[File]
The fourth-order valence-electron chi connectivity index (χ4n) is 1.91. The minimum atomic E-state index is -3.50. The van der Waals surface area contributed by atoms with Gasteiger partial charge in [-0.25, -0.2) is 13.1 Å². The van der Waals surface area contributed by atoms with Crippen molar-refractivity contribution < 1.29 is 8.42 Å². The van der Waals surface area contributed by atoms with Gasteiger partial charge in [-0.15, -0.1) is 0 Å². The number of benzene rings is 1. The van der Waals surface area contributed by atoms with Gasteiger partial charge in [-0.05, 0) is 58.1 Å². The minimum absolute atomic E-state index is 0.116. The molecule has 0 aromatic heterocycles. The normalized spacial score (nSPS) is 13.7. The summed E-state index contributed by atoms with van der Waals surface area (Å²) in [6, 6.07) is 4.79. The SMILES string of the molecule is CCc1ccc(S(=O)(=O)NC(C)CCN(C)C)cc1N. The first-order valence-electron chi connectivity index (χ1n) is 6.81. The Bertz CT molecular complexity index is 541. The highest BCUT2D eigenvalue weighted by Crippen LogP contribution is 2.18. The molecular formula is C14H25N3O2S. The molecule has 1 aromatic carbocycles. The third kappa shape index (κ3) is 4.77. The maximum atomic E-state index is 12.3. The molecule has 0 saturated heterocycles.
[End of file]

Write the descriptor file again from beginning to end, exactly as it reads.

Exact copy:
The fourth-order valence-electron chi connectivity index (χ4n) is 1.91. The minimum atomic E-state index is -3.50. The van der Waals surface area contributed by atoms with Gasteiger partial charge in [-0.25, -0.2) is 13.1 Å². The van der Waals surface area contributed by atoms with Crippen molar-refractivity contribution < 1.29 is 8.42 Å². The van der Waals surface area contributed by atoms with Gasteiger partial charge in [-0.15, -0.1) is 0 Å². The number of benzene rings is 1. The van der Waals surface area contributed by atoms with Gasteiger partial charge in [-0.05, 0) is 58.1 Å². The minimum absolute atomic E-state index is 0.116. The molecule has 0 aromatic heterocycles. The normalized spacial score (nSPS) is 13.7. The summed E-state index contributed by atoms with van der Waals surface area (Å²) in [6, 6.07) is 4.79. The SMILES string of the molecule is CCc1ccc(S(=O)(=O)NC(C)CCN(C)C)cc1N. The first-order valence-electron chi connectivity index (χ1n) is 6.81. The Bertz CT molecular complexity index is 541. The highest BCUT2D eigenvalue weighted by Crippen LogP contribution is 2.18. The molecular formula is C14H25N3O2S. The molecule has 1 aromatic carbocycles. The third kappa shape index (κ3) is 4.77. The maximum atomic E-state index is 12.3. The molecule has 0 saturated heterocycles.